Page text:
Fox mentions Haikasoru editor Nick Mamatas as still being employed. Other editorial cuts aren’t known. However, the Marketing department has been confirmed to have been drastically cut. VP of sales and marketing Gonzalo Ferreyra is gone, as is Sr Director of PR, Evelyn Dubocq and her assistant Kara Brodksy. Jane Lui is still with the company however, and dealing with press inquiries.
While we’re grieved by ALL the cuts, we have to give a shout out to Ev Dubocq who is one of the most awesome people we’ve ever had the pleasure to work with. If we know Ev at all, she’s certain to not only land on her feet, but hit the deck running and wearing ruby slippers.
Obviously, it’s been a bad couple of years for manga – sales were down over a third since 2007, according to Milton Griepp’s white paper. Since the heyday of manga, there have been lots of graves along the roadside — ADV, CPM, Gutsoon, ComicsOne/DrMaster, Yaoi House, and now Go! Comi. (Also, has anyone seen Go Manga/Seven Seas lately?) Over the years, Tokyopop has had MAJOR cutbacks, Yen Press just canceled their print anthology and Del Rey has cut back on their manga releases. Aurora is in flux. DC is still running a manga line although they seem to be too embarrassed to ever mention it in public.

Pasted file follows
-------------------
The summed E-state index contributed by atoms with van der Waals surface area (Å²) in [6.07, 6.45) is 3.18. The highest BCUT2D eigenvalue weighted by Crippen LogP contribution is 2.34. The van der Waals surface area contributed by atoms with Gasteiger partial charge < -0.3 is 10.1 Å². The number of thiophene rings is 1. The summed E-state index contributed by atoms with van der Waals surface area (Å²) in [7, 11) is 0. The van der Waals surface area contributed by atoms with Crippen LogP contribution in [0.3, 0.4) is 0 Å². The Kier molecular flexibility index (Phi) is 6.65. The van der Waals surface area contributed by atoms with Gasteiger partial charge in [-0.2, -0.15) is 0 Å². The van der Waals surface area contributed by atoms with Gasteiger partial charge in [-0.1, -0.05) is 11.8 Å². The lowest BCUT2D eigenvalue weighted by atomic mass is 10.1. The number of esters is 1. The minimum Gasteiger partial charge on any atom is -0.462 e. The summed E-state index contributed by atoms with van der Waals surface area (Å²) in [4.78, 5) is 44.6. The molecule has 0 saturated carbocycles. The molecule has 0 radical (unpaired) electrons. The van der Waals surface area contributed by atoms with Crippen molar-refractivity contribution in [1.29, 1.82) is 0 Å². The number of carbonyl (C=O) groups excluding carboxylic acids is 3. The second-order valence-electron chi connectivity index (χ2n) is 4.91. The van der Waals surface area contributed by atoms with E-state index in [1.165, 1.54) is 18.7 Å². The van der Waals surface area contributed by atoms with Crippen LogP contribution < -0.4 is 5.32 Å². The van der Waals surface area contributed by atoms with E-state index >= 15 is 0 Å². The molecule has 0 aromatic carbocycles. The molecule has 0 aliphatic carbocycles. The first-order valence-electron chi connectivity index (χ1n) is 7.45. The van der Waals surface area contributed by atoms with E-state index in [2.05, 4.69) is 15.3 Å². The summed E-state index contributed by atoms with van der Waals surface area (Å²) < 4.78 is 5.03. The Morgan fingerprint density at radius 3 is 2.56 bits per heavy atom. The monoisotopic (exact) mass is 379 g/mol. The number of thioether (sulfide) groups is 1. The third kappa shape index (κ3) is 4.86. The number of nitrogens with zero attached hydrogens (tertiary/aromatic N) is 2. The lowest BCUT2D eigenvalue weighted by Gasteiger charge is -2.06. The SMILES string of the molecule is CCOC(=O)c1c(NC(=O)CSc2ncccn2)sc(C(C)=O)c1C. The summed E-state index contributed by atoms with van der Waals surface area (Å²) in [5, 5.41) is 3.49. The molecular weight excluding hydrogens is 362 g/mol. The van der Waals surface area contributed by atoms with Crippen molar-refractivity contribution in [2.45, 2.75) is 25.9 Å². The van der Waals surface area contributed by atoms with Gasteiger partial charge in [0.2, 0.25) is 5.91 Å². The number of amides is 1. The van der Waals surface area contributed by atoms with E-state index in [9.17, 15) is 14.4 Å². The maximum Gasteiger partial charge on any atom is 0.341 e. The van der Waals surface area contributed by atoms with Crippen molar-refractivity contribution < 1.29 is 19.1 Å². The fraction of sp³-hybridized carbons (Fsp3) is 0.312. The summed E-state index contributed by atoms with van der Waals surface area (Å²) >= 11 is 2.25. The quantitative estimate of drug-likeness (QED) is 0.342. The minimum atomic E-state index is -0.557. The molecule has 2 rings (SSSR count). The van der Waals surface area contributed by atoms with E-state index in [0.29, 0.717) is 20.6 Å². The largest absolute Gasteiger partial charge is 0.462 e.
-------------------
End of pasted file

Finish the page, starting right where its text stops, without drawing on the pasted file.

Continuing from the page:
Kai-Ming Cha mentions the problems in Japan as part of the problem that flowed forward to Viz:
Last week, Anime News Network reported that 30% of manga from Japanese publisher Kodansha was rejected from Apple’s iTunes store. (Largely due to depictions of “excessive cruelty” and a bath scene where a character is topless. I guess most Americans bathe in their underwear.) While this news is sad, it does point to the fact that Japanese publishers are on their way to digital distribution, something that (given the number of pirated manga scans/fansubs online) publishers in Japan were wary of and resistant to. Which is not to say that Japanese publishers are open arms about digitizing their content.